(A. Faringdon.)Leviticus 19:17). Common charity requireth thus much at thy hand: and to make question of it is as if thou shouldst ask with Cain, "Am I my brother's keeper?" (Genesis 4:9). This is the true and surest method of pleasing one another. For flattery, like the bee, carrieth honey in its mouth, but hath a sting in its tail; but truth is sharp and bitter at first, but at last more pleasant than manna. He that would seal up thy lips for the truth which thou speakest, will at last kiss those lips, and bless God in the day of His visitation. And this if we do, we shall "please one another to edification" (Romans 15:2), and not unto ruin. And thus all shall be pleased; the Physician, that he hath his intent, and the patient in his health: the strong shall be pleased in the weak, and the weak in the strong; the wise in the ignorant, and the ignorant in the wise: and Christ shall be well pleased to see brethren thus walk together in unity, strengthening and inciting one another in the ways of righteousness; and when we have thus walked hand-in-hand together to our journey's end, He shall admit us into His presence, where there "is fulness of joy and pleasures for evermore" (Psalm 16:11).
(Emilius Bayley, B. D.)I. CHRISTIAN FIRMNESS IS NOT SELF-WILLED INDIFFERENCE TO HUMAN OPINION. On the contrary, the Christian is anxious to please and yield to others wherever his own interests alone are concerned. Many things he might rightly claim, he will shrink from pressing; many things that he may suffer, he will quietly submit to, rather than irritate the minds of men against the piety that he professes, or close the door against the future possibility of being the instrument of their conversion. Self-renunciation for the honour of God, or for the good of man, is the special spirit of a Christian. Nay, more; he will spare the feelings and humours of men whenever he lawfully can, doing things in their way rather than his own, being careful of appearances as well as realities. (Romans 12:17, 18; 2 Corinthians 8:21; 1 Timothy 3:7; etc.)
II. NOR IS IT SELFISH INATTENTION TO HUMAN WELFARE. Salvation is not to be achieved in isolated effort, but is wrought out in the very nourishment and growth of those affections, occupations, and energies, which our duties in the world produce. There cannot be a genuine desire to save our own soul, a true Christian spirit of personal piety, which will not, from its very nature, expand beyond the confines of our own bosom, and overflow in copious streams towards all with whom we have to do.
III. IT IS SIMPLY PARAMOUNT OBEDIENCE TO DIVINE AUTHORITY. Pleasing men must always be subordinate to pleasing God. Every concession must be with a reservation of our Master's rights and privileges, honour and authority; every treaty must be so, for it is only good as it may be acknowledged and ratified by Him. All things may be tried for Him; hut nothing listened to against Him.
(Bishop Christopher Wordsworth.)1. Which seekest thou most — man's favour, or God's favour?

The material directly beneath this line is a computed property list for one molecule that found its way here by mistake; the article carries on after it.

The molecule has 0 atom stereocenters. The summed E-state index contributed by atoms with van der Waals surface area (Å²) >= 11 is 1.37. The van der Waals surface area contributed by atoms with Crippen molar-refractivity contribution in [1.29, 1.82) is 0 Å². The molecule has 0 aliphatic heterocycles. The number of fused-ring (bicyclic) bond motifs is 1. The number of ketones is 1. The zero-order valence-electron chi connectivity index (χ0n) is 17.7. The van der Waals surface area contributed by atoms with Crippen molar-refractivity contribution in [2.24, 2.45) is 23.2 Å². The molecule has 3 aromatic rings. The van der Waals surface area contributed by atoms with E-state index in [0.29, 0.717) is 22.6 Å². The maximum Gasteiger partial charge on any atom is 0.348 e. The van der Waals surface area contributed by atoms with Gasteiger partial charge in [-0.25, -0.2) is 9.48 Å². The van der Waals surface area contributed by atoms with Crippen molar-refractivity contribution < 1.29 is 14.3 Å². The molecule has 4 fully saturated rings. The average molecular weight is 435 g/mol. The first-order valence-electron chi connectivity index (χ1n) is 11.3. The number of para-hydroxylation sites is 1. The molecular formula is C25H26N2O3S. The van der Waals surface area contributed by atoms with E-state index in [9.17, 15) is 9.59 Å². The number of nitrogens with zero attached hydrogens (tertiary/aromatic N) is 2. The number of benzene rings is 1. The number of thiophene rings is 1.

2. Which is weightier — man's favour, or God's favour?
(J. P. Lange, D. D.)Ezekiel 2:6). And the Apostle Paul was fully conscious of the danger when he said, "I have not shunned to declare unto you all the counsel of God" (Acts 20:27). At the same time; we must be careful that our unpopularity springs from legitimate causes: from the unreasonable opposition of the world to the truth of God, not from the just dislike of men to offensive peculiarities or positive faults. A Christian may be unpopular because he is vain, conceited, selfish, ungenial, narrow-minded, dogmatic, or the like. He may impute his unpopularity to his religion; whereas it comes rather from his want of religion: it originates not in the doctrine which he professes, but in his failure "to adorn" that doctrine in his daily life. Want of tact, again, in Christians often provokes opposition. The attempt to press the claims of religion upon others at unseasonable times, the employment of technical religious phraseology, the use of theological words and expressions not commonly heard in society, the thrusting of religious idiosyncrasies upon the unwilling and unsympathizing, are causes which frequently operate to the detriment of the principles which we have at heart. Christians should beware of mistaking forwardness for fidelity, and an obtrusive familiarity with sacred things for the honest outflowings of the heart full of love to God and man. Christian prudence is as needful, as worldly compromise is dangerous and wrong. In a word, we must not court unpopularity, or provoke it needlessly, or think that it never arises from any fault of our own. But, on the other hand, we must not dread it, lest we place ourselves among those who "love the praise of men more than the praise of God." Ministers must ask, not how they may best please their congregations, but how they may save souls; not how they may stand well with the world, but how they may best serve their Master.